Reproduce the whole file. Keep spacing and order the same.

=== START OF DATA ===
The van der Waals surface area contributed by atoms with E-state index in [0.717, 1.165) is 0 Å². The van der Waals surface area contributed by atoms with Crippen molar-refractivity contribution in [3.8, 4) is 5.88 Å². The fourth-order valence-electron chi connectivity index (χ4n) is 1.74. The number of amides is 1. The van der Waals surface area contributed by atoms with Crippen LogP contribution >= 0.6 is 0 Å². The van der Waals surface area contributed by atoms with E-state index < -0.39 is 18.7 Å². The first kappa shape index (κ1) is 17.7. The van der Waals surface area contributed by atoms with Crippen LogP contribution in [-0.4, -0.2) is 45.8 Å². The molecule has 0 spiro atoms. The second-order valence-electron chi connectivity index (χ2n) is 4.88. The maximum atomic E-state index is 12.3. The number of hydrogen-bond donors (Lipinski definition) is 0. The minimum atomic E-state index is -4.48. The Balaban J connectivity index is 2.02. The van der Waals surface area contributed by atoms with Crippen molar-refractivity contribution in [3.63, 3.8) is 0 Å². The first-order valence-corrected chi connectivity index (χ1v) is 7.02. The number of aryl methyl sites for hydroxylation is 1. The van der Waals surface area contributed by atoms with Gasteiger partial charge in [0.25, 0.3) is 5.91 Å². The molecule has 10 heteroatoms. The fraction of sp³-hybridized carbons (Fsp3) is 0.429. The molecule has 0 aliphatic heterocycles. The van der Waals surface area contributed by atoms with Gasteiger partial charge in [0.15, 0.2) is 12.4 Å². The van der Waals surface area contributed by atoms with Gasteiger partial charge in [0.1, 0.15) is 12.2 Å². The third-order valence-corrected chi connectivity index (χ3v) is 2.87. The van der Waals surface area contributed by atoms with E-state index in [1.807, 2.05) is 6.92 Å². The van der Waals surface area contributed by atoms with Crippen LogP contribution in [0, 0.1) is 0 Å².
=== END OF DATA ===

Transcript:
The van der Waals surface area contributed by atoms with E-state index in [0.717, 1.165) is 0 Å². The van der Waals surface area contributed by atoms with Crippen molar-refractivity contribution in [3.8, 4) is 5.88 Å². The fourth-order valence-electron chi connectivity index (χ4n) is 1.74. The number of amides is 1. The van der Waals surface area contributed by atoms with Crippen LogP contribution >= 0.6 is 0 Å². The van der Waals surface area contributed by atoms with E-state index < -0.39 is 18.7 Å². The first kappa shape index (κ1) is 17.7. The van der Waals surface area contributed by atoms with Crippen LogP contribution in [-0.4, -0.2) is 45.8 Å². The molecule has 0 spiro atoms. The second-order valence-electron chi connectivity index (χ2n) is 4.88. The maximum atomic E-state index is 12.3. The number of hydrogen-bond donors (Lipinski definition) is 0. The minimum atomic E-state index is -4.48. The Balaban J connectivity index is 2.02. The van der Waals surface area contributed by atoms with Crippen molar-refractivity contribution in [3.63, 3.8) is 0 Å². The first-order valence-corrected chi connectivity index (χ1v) is 7.02. The number of aryl methyl sites for hydroxylation is 1. The van der Waals surface area contributed by atoms with Gasteiger partial charge in [0.25, 0.3) is 5.91 Å². The molecule has 10 heteroatoms. The fraction of sp³-hybridized carbons (Fsp3) is 0.429. The molecule has 0 aliphatic heterocycles. The van der Waals surface area contributed by atoms with Gasteiger partial charge in [0.15, 0.2) is 12.4 Å². The van der Waals surface area contributed by atoms with Gasteiger partial charge in [0.1, 0.15) is 12.2 Å². The third-order valence-corrected chi connectivity index (χ3v) is 2.87. The van der Waals surface area contributed by atoms with E-state index in [1.807, 2.05) is 6.92 Å². The van der Waals surface area contributed by atoms with Crippen LogP contribution in [0, 0.1) is 0 Å².